A UK Charity has found that 5,000 young breast cancer patients are not being offered treatments to preserve their fertility.
Survival rates for breast cancer are increasing consistently and the majority of women will survive their chemotherapy, but the treatments can damage ovaries and even bring on early menopause. That’s why clinical guidelines state that patients should consider freezing eggs or embryos to preserve their fertility in case they wish to conceive after completing their treatment.
Breast Cancer Care spoke to 50 breast cancer specialists and 176 women who had been diagnosed before the age of 45. Over a third of the specialists interviewed said that they did not discuss fertility at all during the diagnosis, and 88% of women surveyed said that they were not referred for fertility care.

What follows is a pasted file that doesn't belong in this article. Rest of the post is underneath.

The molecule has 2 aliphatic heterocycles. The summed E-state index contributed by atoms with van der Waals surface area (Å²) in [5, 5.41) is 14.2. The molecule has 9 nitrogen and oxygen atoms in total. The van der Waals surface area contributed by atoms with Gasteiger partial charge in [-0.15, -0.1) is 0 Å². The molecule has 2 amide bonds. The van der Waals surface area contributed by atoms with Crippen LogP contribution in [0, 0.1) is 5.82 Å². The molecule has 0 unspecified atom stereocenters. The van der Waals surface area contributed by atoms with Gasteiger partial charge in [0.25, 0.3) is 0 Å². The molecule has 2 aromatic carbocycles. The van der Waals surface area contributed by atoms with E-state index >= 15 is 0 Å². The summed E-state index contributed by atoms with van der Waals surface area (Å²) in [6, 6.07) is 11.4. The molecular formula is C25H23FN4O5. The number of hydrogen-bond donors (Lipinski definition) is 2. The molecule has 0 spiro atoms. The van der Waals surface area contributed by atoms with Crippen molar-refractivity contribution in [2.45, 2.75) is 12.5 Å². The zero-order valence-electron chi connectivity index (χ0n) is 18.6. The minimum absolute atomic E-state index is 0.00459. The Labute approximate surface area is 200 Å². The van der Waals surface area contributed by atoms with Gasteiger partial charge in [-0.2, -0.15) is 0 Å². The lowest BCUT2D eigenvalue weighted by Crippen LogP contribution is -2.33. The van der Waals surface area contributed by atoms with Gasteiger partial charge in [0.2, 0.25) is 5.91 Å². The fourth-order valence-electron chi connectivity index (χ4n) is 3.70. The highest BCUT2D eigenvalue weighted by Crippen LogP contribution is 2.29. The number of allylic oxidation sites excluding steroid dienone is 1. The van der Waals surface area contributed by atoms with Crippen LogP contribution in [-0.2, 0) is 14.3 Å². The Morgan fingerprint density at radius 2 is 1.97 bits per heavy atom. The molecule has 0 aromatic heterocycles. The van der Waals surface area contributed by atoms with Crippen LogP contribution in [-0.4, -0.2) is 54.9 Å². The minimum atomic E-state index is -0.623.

Based on these figures, Breast Cancer Care has estimated that around 5,000 women throughout the UK miss out on fertility referrals every year, even though their cancer treatments can have an adverse effect on fertility after the treatment and later in life.
Samia al Qadhi, Chief Executive of the charity, said that, ‘there are two clear reasons for this: many healthcare professionals are not discussing fertility options and clear referral systems are not in place. We urgently need all healthcare professionals to talk to women about their fertility options at the point of diagnosis.”
As part of the study, the charity also found that over half of the female public are unaware of the possible effects of cancer treatment on fertility.
Making fertility referrals following a breast cancer diagnosis is acknowledged as medical best practice. While focussing on treatment and remission is important, preparing for life after cancer is essential, particularly when it comes to something as important as fertility.